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1.  Is It Time to Replace Vancomycin in the Treatment of Methicillin-Resistant Staphylococcus aureus Infections? 
The role of vancomycin has been challenged by the availability of alternative antibiotics, increased reports of vancomycin failure, and uncertainties in dosing. This manuscript considers the optimal treatment of methicillin-resistant Staphylococcus aureus infections.
For more than 4 decades, vancomycin has been the antibiotic of choice for methicillin-resistant Staphylococcus aureus (MRSA) infections. Recently, infections due to isolates with high but susceptible vancomycin minimum inhibitory concentrations have been associated with additional treatment failures and patient mortality. These poorer outcomes may in part be explained by the inability of attaining appropriate vancomycin levels in these patients. However, assumptions that these poor outcomes are solely due to failure to achieve optimal serum levels of vancomycin are premature. The availability of effective alternatives further erodes the position of vancomycin as first-line therapy. The emergence of resistance and cost considerations, however, favor a more measured approach when using alternative antimicrobials. Collectively, the current available data suggest that the optimal therapy for MRSA infections remains unclear. In the absence of further data, the Infectious Diseases Society of America guidelines remain relevant and inform clinicians of best practice for treating patients with MRSA infections.
doi:10.1093/cid/cit178
PMCID: PMC3658366  PMID: 23511300
Staphylococcus aureus; MRSA, hVISA, VISA; vancomycin; AUC/MIC targets; minimum inhibitory concentration (MIC)
2.  Use of a Simple Criteria Set for Guiding Echocardiography in Nosocomial Staphylococcus aureus Bacteremia 
A set of simple clinical prediction criteria for patients with nosocomial Staphylococcus aureus bacteremia was developed to identify patients at low risk of infective endocarditis in whom transesophageal echocardiography might be dispensable and was validated with two independent cohorts.
(see the editorial commentary and Soriano and Mensa, on pages 10–12.)
Background. Infective endocarditis (IE) is a severe complication in patients with nosocomial Staphylococcus aureus bacteremia (SAB). We sought to develop and validate criteria to identify patients at low risk for the development of IE in whom transesophageal echocardiography (TEE) might be dispensable.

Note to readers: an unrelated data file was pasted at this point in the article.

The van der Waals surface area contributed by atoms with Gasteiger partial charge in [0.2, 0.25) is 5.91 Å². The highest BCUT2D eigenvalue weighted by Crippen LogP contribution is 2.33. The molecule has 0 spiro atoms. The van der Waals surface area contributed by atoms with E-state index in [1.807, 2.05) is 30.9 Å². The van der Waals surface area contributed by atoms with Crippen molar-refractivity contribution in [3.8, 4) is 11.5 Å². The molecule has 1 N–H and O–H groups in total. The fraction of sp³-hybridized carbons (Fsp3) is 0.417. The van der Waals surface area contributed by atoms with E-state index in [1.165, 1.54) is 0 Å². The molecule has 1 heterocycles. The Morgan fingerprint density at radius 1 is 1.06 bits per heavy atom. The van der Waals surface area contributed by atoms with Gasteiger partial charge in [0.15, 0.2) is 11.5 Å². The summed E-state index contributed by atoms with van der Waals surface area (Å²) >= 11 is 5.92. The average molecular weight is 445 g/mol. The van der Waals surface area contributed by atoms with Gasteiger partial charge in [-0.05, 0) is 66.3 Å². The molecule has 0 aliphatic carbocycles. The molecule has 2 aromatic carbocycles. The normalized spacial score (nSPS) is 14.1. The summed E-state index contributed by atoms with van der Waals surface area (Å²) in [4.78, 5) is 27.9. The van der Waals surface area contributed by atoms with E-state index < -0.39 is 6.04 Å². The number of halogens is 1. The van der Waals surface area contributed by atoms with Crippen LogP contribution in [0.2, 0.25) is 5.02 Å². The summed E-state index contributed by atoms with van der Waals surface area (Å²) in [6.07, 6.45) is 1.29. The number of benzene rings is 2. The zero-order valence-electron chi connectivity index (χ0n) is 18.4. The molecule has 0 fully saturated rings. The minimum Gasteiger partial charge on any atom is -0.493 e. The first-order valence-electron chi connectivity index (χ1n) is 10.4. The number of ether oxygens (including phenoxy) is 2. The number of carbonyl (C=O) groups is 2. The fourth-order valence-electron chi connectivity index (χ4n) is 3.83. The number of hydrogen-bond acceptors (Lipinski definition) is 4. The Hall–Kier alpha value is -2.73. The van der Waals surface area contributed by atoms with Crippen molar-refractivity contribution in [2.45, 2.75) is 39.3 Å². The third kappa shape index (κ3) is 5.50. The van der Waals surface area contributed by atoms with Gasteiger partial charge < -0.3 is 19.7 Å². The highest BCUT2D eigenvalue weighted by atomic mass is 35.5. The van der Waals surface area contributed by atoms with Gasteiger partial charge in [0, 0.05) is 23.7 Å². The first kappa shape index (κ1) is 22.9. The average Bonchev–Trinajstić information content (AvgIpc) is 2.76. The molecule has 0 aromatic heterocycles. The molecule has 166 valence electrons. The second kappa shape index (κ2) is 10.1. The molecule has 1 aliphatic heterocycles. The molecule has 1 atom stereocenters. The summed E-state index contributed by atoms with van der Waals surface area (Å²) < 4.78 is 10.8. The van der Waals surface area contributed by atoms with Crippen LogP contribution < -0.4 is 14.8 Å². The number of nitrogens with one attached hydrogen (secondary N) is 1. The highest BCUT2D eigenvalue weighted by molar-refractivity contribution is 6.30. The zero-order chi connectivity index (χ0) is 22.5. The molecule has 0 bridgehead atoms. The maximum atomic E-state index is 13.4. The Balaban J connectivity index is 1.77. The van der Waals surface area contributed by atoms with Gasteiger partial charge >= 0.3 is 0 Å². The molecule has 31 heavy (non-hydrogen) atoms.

Methods. Consecutive patients with nosocomial SAB from independent cohorts in Europe (Invasive S. aureus Infection Cohort [INSTINCT]) and North America (S. aureus Bacteremia Group [SABG]) were evaluated for the presence of clinical criteria predicting an increased risk for the development of IE (ie, prolonged bacteremia of >4 days' duration, presence of a permanent intracardiac device, hemodialysis dependency, spinal infection, and nonvertebral osteomyelitis). Patients were observed closely for clinical signs and symptoms of IE during hospitalization and a 3-month follow-up period.
Results. IE was present in 13 (4.3%) of 304 patients in the INSTINCT cohort and in 40 (9.3%) of 432 patients in the SABG cohort. Within 14 days after the first positive blood culture result, echocardiography was performed in 39.8% and 57.4% of patients in the INSTINCT and SABG cohorts, respectively. In patients with IE, the most common clinical prediction criteria present were prolonged bacteremia (69.2% vs 90% for INSTINCT vs SABG, respectively) and presence of a permanent intracardiac device (53.8% vs 32.5%). In total, 13 of 13 patients in the INSTINCT cohort and 39 of 40 patients in the SABG cohort with documented IE fulfilled at least 1 criterion (sensitivity, 100% vs. 97.5%; negative predictive value, 100% vs 99.2%).
Conclusions. A simple criteria set for patients with nosocomial SAB can identify patients at low risk of IE. Patients who meet these criteria may not routinely require TEE.
doi:10.1093/cid/cir320
PMCID: PMC3149212  PMID: 21653295

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